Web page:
Avoiding the ‘Cringe Factor’ in Marketing to Gen Z

Connecting with the next generation is an eternal challenge for businesses. But as brands consider ways to engage Generation Z, defined roughly as those born in the mid- to late 1990s through the early 2010s, they’re facing an unprecedented situation. Never before has a demographic cohort been so in control of their own media.

Dubbed “digital natives” because they have grown up with widespread internet access, social platforms, and mobile technology, members of Generation Z create content everywhere, from TikTok to Instagram to gaming platforms, and interact with one another in unprecedented numbers. Whereas previous generations watched TV shows and commercials designed and created by adults, Gen Z is well accustomed to having a wide array of online content creators in their own peer group — many of whom have morphed into a new kind of celebrity.

Meanwhile, this next generation’s economic power is difficult to overestimate. A recent report from Bank of America found that Gen Z’s combined income will reach a whopping $33 trillion by 2030, accounting for 27% of global income and surpassing millennials’ income starting in 2031.

It’s important for brands to start reaching them early. A study by the National Retail Federation and the IBM Institute for Business Value found that the number of Gen Zers who feel strong loyalty to a brand “increases dramatically as they age,” so there’s “only a short window of opportunity” to build strong connections with them.

My company focuses on reaching young people through influencer campaigns with leading gamers, as we did for the Biden campaign. We work with popular gamers who have devoted followings and a strong track record of engaging directly with fans. They discuss products, services, and issues organically as part of their content and livestreams.

Other companies do similar campaigns with YouTube or Instagram stars outside of gaming. Through these routes, marketers have influencers weave in brand messages without disrupting the flow of the content their followers are there to experience.

While this can be effective, any campaign aimed at this demographic can also run into a disaster-in-waiting, which can make marketing efforts not only fail but even backfire.

Understanding ‘Cringe’

In any era, millions of young people roll their collective eyes when older people try to speak their language. For Gen Z, this misstep, put simply, is “cringe.” When clients come to my company looking to orchestrate new campaigns, they’re sometimes reeling from an “ad fail” in which they used outdated vocabulary or tried to capitalize on a viral phenomenon long after its popularity ran out.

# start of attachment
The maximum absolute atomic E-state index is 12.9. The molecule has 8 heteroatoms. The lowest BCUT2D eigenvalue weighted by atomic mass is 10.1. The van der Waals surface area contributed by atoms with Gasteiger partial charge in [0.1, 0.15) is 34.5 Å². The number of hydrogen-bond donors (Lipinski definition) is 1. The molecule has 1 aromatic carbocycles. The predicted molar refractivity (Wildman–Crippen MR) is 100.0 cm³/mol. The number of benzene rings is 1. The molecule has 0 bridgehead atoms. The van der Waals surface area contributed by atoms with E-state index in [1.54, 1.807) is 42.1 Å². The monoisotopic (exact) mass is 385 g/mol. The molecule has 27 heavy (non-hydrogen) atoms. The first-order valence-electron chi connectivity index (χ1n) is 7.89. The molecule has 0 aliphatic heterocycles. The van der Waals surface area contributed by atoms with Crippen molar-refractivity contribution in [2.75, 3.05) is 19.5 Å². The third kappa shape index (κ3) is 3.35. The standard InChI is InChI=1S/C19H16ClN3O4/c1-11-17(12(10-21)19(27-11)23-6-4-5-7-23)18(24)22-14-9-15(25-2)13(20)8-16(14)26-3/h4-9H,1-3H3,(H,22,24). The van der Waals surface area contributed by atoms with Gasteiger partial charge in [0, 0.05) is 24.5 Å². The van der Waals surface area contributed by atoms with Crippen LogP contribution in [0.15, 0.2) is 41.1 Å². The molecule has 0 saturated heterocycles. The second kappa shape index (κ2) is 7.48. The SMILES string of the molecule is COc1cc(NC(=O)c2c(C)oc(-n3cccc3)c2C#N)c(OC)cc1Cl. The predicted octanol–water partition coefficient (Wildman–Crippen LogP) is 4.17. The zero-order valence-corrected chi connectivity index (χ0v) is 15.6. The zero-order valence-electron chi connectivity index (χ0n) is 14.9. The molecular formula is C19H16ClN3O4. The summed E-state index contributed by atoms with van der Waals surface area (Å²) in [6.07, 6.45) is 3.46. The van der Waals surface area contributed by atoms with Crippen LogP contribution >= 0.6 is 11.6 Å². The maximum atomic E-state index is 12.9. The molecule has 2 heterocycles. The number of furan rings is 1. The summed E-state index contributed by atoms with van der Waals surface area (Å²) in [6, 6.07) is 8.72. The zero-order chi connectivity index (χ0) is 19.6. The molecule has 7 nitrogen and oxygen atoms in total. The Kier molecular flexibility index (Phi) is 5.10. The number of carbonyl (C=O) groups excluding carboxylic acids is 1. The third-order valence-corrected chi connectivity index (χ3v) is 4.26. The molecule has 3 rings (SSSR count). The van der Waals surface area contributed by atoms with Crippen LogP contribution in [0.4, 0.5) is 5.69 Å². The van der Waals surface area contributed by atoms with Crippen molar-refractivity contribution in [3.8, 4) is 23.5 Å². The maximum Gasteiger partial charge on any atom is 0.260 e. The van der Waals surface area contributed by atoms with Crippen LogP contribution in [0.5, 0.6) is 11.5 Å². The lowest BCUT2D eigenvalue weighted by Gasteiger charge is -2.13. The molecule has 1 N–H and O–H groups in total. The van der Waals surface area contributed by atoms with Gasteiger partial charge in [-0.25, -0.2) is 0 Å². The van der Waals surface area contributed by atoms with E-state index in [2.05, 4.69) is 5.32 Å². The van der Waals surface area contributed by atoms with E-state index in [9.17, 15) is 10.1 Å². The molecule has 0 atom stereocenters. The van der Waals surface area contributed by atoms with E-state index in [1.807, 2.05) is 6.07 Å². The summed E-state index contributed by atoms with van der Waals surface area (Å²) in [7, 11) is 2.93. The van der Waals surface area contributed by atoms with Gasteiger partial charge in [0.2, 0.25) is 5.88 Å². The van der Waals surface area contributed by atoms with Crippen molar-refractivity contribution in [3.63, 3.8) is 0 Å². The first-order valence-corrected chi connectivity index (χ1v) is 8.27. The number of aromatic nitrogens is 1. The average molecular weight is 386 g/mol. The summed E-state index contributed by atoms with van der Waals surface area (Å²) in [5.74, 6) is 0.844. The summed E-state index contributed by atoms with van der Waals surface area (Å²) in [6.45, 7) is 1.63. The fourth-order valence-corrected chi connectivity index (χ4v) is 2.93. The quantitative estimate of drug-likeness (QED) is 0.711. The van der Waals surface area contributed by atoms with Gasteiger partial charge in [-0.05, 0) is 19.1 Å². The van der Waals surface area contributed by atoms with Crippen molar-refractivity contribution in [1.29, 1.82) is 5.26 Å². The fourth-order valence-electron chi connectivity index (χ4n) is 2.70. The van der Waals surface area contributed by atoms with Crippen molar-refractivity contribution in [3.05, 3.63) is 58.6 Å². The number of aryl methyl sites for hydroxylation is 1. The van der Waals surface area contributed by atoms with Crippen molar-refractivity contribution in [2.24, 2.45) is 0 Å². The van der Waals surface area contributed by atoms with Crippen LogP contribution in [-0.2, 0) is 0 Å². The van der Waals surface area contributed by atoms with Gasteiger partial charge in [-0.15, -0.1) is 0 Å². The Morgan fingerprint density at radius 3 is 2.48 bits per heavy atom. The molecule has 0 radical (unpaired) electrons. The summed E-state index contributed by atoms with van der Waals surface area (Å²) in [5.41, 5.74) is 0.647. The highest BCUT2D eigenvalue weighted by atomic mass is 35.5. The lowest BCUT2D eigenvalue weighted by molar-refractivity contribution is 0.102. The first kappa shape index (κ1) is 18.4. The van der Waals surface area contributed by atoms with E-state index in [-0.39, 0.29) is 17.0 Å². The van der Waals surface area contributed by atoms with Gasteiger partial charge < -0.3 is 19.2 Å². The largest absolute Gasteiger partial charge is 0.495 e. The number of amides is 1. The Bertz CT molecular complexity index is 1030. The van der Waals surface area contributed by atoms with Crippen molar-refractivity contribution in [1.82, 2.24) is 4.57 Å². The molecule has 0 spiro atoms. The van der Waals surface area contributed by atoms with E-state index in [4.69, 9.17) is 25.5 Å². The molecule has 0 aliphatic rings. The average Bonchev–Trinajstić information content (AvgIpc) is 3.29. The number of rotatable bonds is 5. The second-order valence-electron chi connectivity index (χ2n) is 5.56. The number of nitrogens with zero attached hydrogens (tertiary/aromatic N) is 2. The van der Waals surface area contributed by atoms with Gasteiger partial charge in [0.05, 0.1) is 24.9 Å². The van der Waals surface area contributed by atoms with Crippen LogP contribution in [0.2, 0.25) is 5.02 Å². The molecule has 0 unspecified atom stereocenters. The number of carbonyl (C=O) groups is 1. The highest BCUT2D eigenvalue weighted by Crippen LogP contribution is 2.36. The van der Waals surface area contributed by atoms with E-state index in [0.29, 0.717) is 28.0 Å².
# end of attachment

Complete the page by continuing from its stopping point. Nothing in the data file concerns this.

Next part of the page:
To avoid these types of fails, brand managers should keep in mind the following when putting marketing plans into place.

Involve team members who know your target demographic. Brand managers should ensure that people who are in the demographic and up to date on trends are part of the team orchestrating campaigns and deciding on messaging.

Pay close attention to time frames. If a campaign is going to be released six months down the road, don’t involve a meme that suddenly gained popularity two weeks ago.

Seek congruence in partnerships. When it comes to Gen Z, brand managers should work only with influencers who are a natural fit for the message they’re delivering. As a study published earlier this year in the Journal of Consumer Behavior showed, congruence among the influencer’s personality, the brand personality, and the personality of target consumers is key for making sure the marketing succeeds instead of feeling out of place.

Empower the influencers to be authentic. Put the content creators in the driver’s seat. Allow them to decide what to say and how to say it. Often, this may mean allowing influencers to focus on certain issues a company is involved in. For example, some gamers we worked with in 2020 did not want to talk specifically about Biden as a candidate but were passionate about speaking on climate change. So they focused their messaging on environmental issues when encouraging young people to vote.

Fortunately, many popular influencers are savvy, thoughtful, and aware enough to help ensure that these missteps don’t happen. Still, brand managers need to be responsible for taking all of these precautions.

Gen Z is especially savvy. Young folks know when they’re being pandered to. Only with these precautions in place will a company build bridges to the next generation and create relationships that last.

Read more: sloanreview.mit.edu

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